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News 11.11.2021

As winter draws near, research reveals that fruit juice is one of top three foods for immune function

A poll of more than 3000 adults, commissioned by the Fruit Juice Science Centre, has found that two thirds of Brits (65 %) and more than a third of French and German adults (34 %) drink 100 % fruit juice to support their immune function.

As winter draws near, research reveals that fruit juice is one of top three foods for immune function
(Photo: Fruit Juice Science Centre)

Five things to know about fruit juice, from experts at the Fruit Juice Science Centre

A poll1 of more than 3000 adults, commissioned by the Fruit Juice Science Centre, has found that two thirds of Brits (65 %) and more than a third of French and German adults (34 %) drink 100 % fruit juice to support their immune function. The beverage was most frequently listed after fruit and vegetables amongst the top immunity-support foods.

However, there was less awareness about the nutrients provided in fruit juice, with just half of adults overall agreeing that a daily glass is rich in vitamins and minerals. Fewer than a fifth in France and Germany, and a third in the UK, knew that antioxidants – such as vitamin C – can be found in fruit juice. And most didn’t realise that fruit juice contains polyphenols – beneficial plant compounds also found in fruit, vegetables, and cocoa.

With internet searches on vitamin C soaring during the pandemic, nevertheless four in ten Brits and Germans, and more than half of French didn’t know that vitamin C is necessary for healthy immune function. This is despite six in 10 being more aware of immune health since the pandemic.

Commenting on the survey, Dr Carrie Ruxton from the Fruit Juice Science Centre said: “Awareness of how a glass of fruit juice supports normal immunity has improved but there are still some misconceptions. Considering that 100 % juice is simply squeezed fruit – and has practically identical sugars, vitamins, and positive bioactive compounds compared with whole fruit – there is still a lot of nonsense claimed about fruit juice.

“A key myth is that sugar is added to fruit juice, which it isn’t since that would be illegal in the EU and UK. Another is that the vitamin C in packaged fruit juice is destroyed – that’s also untrue. Neither is it correct to say that pure fruit juice contains preservatives and colours, although thankfully only one in 10 people in our Poll believed that.”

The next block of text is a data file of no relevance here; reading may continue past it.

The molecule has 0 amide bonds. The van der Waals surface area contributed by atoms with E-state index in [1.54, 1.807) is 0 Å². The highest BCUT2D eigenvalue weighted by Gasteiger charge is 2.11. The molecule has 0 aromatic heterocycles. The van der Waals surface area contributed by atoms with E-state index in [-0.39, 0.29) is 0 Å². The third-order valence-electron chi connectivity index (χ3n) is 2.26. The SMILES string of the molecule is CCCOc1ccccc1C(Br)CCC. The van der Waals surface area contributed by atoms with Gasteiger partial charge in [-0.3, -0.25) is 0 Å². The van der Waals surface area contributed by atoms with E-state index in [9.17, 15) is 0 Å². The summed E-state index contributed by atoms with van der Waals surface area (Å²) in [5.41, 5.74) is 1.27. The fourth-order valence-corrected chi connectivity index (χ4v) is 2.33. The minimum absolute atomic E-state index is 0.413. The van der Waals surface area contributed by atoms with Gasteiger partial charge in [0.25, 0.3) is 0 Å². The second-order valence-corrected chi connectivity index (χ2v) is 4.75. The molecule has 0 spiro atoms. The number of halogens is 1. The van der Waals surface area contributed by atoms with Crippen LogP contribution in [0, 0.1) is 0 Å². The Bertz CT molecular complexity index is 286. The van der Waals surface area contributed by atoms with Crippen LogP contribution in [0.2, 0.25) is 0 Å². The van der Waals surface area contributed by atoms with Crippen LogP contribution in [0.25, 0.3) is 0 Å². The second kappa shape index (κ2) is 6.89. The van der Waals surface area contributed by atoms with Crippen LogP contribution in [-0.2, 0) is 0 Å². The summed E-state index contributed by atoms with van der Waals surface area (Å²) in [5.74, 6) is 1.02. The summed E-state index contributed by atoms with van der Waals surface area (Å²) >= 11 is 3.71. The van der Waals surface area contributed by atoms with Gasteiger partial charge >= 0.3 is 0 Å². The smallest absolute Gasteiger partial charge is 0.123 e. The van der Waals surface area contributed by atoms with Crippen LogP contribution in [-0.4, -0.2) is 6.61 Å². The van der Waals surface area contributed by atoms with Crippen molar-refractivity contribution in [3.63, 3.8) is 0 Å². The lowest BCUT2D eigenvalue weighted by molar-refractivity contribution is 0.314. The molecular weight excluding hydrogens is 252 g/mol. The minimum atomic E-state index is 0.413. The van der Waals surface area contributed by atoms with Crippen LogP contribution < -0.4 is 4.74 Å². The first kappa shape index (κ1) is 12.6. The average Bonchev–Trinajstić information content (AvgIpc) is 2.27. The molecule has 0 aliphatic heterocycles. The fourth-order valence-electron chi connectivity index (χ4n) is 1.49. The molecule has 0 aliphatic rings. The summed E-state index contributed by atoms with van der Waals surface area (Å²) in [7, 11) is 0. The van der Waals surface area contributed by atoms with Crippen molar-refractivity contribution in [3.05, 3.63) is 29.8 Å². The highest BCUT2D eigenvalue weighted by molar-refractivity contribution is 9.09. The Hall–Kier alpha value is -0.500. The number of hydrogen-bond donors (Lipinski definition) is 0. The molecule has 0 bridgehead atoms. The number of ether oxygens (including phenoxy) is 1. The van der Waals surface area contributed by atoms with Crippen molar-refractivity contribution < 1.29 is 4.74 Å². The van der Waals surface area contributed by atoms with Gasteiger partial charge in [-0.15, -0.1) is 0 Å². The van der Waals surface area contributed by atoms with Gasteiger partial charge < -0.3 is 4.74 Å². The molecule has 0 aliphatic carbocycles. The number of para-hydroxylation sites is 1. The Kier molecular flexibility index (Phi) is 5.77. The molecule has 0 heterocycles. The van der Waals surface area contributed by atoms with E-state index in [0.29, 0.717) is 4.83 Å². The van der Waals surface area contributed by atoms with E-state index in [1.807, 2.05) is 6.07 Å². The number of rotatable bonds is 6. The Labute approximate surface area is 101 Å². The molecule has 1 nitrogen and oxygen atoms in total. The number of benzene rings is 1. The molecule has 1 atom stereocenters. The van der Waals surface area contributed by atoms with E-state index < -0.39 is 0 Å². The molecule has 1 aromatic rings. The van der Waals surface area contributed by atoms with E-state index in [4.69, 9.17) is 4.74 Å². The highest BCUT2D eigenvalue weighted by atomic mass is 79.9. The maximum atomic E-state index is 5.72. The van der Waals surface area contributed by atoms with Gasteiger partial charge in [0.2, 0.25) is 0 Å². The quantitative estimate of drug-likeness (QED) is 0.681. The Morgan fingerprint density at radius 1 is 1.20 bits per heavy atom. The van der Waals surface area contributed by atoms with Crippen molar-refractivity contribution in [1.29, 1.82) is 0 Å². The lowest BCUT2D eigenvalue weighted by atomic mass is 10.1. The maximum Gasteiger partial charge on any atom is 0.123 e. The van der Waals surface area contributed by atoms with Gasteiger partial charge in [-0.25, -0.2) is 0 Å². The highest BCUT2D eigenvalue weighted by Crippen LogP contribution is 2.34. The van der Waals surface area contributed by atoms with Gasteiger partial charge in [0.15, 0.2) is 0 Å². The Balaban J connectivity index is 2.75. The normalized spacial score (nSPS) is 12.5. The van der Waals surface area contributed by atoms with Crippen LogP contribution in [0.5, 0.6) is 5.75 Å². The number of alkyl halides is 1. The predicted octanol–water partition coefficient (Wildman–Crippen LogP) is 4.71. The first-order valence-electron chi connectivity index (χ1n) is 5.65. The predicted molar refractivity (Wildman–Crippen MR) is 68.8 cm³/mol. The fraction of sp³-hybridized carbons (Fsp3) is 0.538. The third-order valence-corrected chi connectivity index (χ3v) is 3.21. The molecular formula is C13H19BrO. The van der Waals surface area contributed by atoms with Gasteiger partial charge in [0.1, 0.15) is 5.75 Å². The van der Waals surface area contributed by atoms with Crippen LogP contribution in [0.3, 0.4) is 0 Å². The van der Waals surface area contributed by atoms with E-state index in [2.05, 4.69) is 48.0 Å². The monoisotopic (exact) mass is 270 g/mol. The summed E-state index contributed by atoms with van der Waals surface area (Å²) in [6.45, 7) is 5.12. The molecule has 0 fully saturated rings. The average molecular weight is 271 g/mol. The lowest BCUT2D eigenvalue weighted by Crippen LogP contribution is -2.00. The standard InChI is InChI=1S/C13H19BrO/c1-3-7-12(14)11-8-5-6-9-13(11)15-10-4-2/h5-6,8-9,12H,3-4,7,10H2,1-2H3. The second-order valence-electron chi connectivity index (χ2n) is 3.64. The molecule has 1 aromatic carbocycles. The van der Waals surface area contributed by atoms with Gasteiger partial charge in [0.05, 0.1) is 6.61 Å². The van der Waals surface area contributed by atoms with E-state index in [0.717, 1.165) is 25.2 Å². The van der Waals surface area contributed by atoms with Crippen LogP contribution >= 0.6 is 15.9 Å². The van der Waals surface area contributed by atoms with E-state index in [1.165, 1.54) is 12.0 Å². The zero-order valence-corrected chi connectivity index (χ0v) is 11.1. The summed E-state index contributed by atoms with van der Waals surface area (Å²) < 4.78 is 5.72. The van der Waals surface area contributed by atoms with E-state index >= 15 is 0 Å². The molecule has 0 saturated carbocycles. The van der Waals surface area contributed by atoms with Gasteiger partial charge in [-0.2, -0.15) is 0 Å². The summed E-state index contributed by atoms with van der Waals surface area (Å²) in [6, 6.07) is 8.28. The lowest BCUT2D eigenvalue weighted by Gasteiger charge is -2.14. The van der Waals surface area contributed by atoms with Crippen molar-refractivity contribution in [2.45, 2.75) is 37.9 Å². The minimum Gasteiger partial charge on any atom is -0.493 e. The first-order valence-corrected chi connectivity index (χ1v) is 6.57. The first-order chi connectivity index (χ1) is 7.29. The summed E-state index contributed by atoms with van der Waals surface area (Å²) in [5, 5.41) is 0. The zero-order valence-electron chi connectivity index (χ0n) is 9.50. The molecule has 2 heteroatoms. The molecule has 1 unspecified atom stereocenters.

Five facts on fruit juice – from the Fruit Juice Science Centre

  1. Just one small glass of 100 % fruit juice provides more than 80 % of the vitamin C recommendation. Vitamin C is an antioxidant and essential for normal immunity;
  2. Orange juice is one of the richest sources of hesperidin, a polyphenol that has anti-inflammatory effects;
  3. Fruit juice is high in potassium, a mineral that helps to control blood pressure;
  4. It takes one or two oranges to make a 150 ml glass of fruit juice and all the sugars in fruit juice come from the fruits used to make them – none is added;
  5. Apple, orange, and grapefruit juices are all low GI (glycaemic index) meaning that they raise blood sugars more slowly compared with high GI foods, such as rice, bread, or sugar-sweetened drinks.

How about sugar

The Fruit Juice Science Centre poll found that eight in 10 adults believe that 100 % fruit is not high in sugar. Additionally, a quarter of Brits (24 %) and Germans (28 %), and more than a third of French (35 %), think that pure fruit juice is actually low in sugar. The reality is that a typical glass of orange juice contains the same level of natural sugars (around 13 g) as a couple of oranges.

Dr Ruxton says: “Fruit juice is enjoyed by millions of people every day and most seem to recognise that it has a positive role in the diet. Given that most of the sugar we eat comes from sugar-sweetened drinks, biscuits, cakes, confectionery and desserts – foods which are low in essential nutrients – it’s clear where we need to turn our attention to cut sugar intakes.”

1Independent poll of 1029 UK adults, 1021 French adults and 1012 German adults; data on file.

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